Euclid by Night

 

High schools from the 1960s

with corridors and no front office.

Wayward homesteads, wing by wing,

wandering the generations.

Hotels where the toilets prove

extremely hard to find.

Who are these architects of strangeness,

these deep-sleep, wild geometers

who’ve yet to hear of Euclid?

Who was it said we must forego

the certainties of sunlight?

 

 

 

A Twinge

 

A twinge, a twitch, a dizziness,

short-lived and disconcerting,

a harbinger — but not enough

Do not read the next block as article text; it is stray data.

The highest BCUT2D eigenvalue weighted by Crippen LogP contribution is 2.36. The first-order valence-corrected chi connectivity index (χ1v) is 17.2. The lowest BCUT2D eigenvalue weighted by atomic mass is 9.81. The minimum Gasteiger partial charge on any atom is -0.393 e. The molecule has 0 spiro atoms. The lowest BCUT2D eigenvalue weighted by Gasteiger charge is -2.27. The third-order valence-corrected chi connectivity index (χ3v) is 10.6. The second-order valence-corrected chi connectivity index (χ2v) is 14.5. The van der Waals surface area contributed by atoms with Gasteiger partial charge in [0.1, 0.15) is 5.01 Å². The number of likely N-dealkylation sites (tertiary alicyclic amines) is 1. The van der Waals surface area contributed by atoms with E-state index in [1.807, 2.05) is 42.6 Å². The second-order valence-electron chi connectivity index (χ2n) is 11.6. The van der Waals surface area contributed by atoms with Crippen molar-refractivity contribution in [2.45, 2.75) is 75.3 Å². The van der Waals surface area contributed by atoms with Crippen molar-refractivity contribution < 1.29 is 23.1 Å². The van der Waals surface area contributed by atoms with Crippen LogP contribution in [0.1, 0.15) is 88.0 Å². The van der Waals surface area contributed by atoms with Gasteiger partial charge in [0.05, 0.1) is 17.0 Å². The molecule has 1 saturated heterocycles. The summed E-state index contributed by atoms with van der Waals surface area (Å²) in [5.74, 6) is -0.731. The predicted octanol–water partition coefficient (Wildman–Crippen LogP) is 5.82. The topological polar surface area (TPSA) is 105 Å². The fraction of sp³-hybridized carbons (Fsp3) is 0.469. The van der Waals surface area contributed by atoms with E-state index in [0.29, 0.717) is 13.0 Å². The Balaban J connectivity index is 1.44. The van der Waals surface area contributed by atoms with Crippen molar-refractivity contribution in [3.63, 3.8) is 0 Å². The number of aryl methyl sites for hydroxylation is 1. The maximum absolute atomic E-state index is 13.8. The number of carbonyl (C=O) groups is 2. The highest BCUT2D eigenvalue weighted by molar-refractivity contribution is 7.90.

to contemplate the doctor.

It happens at a concert sometimes.

Would the players pause awhile

 

to see me carried out?

I think of those capillaries,

the traffic in my head,

 

so unendurably complex,

contorted, wet and fragile.

How is it they’ve survived

 

so many seasons now?

One flash of summer lightning,

is that how it’ll be?

 

A sudden, final whiteness,

no decibels — or rain.

And sometimes too I think of vealers

 

herded up a crush,

the hammer-gun there raised and waiting,

the steel bolt through the brain.